Twitter: twitter.com/cccportland
Facebook: facebook.com/cccportland
Instagram: instagram.com/cccportland

Main site: giveguide.org
Twitter: twitter.com/giveguide
Facebook: facebook.com/giveguide
Instagram: instagram.com/giveguide

Moving On - Happy & Healthy

Oct 23, 2014

Evann, age two, is busy with his mother’s keys -- swinging them, banging them on the ground as a noise maker and toddling to the mailbox to insert a key into their mailbox to get the day’s mail.  “He gets it open sometimes,” says his mother Alycia, whose eyes never stray far from Evann. We are in the courtyard play area at a Central City Concern’s family housing apartment building on a gorgeous fall day.

Alycia and her boys have had this mailbox, and this apartment, for the past year. Here, they’ve had the ongoing support of staff, as well as the reliable help of their neighbors - women in similar circumstances who are embracing a clean and sober lifestyle, going to school and/or working, and doing everything in their power to be good parents. Soon, this young family will move to a more permanent apartment situation. Alycia is ready. (Family selfie at right: Aaden, Gavin and Evann with their mom.)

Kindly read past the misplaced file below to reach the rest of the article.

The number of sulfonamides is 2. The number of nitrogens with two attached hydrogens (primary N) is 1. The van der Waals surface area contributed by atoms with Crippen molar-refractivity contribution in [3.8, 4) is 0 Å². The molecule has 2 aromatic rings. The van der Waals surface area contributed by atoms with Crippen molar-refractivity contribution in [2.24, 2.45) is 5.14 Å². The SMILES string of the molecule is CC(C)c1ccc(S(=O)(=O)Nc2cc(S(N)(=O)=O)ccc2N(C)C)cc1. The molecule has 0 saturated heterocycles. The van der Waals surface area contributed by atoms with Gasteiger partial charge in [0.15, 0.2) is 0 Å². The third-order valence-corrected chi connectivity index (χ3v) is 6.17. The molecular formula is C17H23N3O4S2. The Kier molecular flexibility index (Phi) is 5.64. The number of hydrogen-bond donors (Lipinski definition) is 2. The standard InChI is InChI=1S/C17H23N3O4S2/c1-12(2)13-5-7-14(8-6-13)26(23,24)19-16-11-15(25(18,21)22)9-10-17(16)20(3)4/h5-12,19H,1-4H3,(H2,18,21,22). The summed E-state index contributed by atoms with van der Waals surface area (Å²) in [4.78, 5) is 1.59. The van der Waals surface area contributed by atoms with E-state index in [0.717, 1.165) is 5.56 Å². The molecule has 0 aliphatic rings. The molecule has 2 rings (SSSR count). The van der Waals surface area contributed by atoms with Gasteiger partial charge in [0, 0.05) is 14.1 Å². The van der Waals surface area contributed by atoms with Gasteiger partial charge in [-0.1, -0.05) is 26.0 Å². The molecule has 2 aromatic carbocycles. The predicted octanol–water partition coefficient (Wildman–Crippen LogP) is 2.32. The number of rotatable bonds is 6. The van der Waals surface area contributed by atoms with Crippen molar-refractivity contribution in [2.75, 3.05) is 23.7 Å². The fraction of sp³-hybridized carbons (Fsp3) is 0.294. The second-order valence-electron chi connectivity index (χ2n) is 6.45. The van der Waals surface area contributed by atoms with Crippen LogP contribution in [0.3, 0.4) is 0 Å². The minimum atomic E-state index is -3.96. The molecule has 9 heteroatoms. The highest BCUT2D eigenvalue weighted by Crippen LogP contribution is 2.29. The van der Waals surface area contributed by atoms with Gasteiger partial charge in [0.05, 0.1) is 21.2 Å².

The 34-year-old mother is clear-eyed about her goals:  taking the Oregon test to work as a Certified Nurse Assistant (CNA) again, a career she had in the state of Washington for eight years, before addiction and chaos took hold of her life. 

At age 13, Alycia was already a casual marijuana user; drug use was common within her family. As a senior in high school, her usage shifted to crack cocaine. “I scared my mom so bad for so many years back then. Every time the phone rang, she thought it was the morgue,” she reflects. Her parents intervened and got her into a 28-day rehabilitation center. But it didn’t stick and by age 30, heroin and methamphetamines were her preferred drugs.

As a young adult, Alycia worked and partied. At age 21, she had her son Gavin, but soon her addictions generated so much chaos that she placed him in the care of her mother. Gavin, now age 13, lives with his grandmother permanently; he visits Alycia on weekends. 

In 2008, Alycia gave birth to Aaden, now age six. “He was my road dog.  He’d ride along with me, my friends and their kids. We used to take him everywhere. I had eight or nine homes over a few years and four evictions. We moved from house to house, couch to couch.” In 2010, she voluntarily placed Aaden with a friend and tried to get clean “on my own.” But without regular support, that effort crumbled.